So what does National Geographic actually have to say on the topic? First off, yes there is a leak of contaminated water, and it is very very small. This leak has been known about since 2012 and has never been viewed as a threat to human health anywhere. According to National Geographic, most experts blame “ordinary movement of groundwater” for the continued leak. The radiation is spreading, but it will still take years to reach the West Coast and there is presently no public health risk from Fukushima for Californians (it is a different story for people in Fukushima prefecture). Finally, for those people worried about eating fish, many experts say that is an unnecessary precaution and you’re probably fine to eat fish. I’m the kind of person who advocates for people following their instincts, and if your body is saying no to seafood then you should listen to it. But, if you are not eating fish because you are worried about radiation then you are overreacting and I imagine the type of person who (like me) opts out of airport radiation machines. Even though I opt out I’m still eating fish. The reality of global fishing is that it already is a pretty dirty ocean out there and fish, like tuna, who can live as long as a person (fifty years), tend to accumulate massive amounts of radionuclides and toxins like mercury along the way. That means when you eat tuna you are now eating all that too (I still eat tuna), though last I heard most “tuna” Americans eat really isn’t tuna.
I am a bit concerned by reports that TEPCO and their subcontractors who managed the plant and the clean up may have covered up the extent of radiation exposure to workers. Any corporate or coverup concerns me, especially regarding the environment and human health. For what little RT news is worth, as Russia’s official news is horribly biased, RT news is reporting that radiation levels at the plant are at 8 times the Japanese governments accepted limits. Reading the various RT news stories very few seem to be substantiated by science, and even fewer provide outside links to studies they claim exist. I’m getting some serious red flags here about the truthiness of these articles.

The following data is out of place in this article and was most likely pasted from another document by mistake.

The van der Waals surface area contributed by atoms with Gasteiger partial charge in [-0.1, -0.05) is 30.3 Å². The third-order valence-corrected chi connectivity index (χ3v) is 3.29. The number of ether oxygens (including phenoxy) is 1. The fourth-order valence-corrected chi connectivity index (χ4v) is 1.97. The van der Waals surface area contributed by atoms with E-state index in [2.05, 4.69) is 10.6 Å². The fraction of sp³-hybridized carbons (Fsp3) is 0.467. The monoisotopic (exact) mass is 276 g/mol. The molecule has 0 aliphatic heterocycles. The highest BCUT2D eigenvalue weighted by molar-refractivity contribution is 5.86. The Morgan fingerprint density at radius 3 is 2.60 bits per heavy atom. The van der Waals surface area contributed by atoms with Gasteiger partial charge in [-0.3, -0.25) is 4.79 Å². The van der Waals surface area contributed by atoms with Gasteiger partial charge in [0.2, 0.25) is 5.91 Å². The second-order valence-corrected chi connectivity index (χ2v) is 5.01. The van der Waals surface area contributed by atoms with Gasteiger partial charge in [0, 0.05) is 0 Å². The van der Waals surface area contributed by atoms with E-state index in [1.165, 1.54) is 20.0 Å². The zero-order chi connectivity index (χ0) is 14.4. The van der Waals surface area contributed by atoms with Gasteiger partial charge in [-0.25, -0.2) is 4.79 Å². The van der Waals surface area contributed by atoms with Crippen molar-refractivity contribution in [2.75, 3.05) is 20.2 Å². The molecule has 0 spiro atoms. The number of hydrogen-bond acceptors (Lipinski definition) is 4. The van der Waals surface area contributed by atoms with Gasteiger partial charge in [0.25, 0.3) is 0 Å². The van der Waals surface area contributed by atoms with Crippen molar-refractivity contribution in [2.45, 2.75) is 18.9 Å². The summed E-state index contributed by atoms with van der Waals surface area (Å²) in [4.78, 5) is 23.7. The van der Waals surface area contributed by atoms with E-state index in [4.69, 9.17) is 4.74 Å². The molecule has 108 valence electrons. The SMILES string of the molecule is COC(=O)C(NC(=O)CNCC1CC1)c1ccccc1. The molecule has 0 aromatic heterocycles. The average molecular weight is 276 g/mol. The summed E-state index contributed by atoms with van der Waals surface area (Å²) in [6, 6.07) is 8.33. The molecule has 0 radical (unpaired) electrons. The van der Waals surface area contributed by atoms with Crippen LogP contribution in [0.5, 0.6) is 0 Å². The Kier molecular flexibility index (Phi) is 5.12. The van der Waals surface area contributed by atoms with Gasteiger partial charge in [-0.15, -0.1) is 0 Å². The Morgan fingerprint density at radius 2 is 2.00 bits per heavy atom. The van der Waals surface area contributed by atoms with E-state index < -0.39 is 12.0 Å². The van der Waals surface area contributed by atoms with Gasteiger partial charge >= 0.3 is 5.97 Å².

If I see hope in something it is the ingenuity of the Japanese in embracing green technologies to clean up the nuclear spill. The Institute of Electrical and Electronics Engineers reports that Fukushima prefecture is creating a “Renewable Energy Village,” a garden of rapeseed underneath solar panels. Rapeseed has been shown to absorb radionuclides into their stalks leaving the seeds untouched and usable for other purposes.
What Californians should really be concerned about is the Diablo Canyon nuclear power plant which is being held up to lax safety standards and is BUILT ON A FAULT LINE. Or perhaps we should worry about the San Onofre Nuclear Plant that had 2/3 of its reactors permanently decommisioned after a dangerous radiation leak was discovered. Or maybe we should be worried by the historically low rain levels we have had this year leading to California’s major reservoirs being obscenely low on water for mid-winter, expect water rationing come summer. Personally, I am more concerned with the real problems we know are in front of us that are sure to be issues, rather than rip my hair out stressing over fake news reports.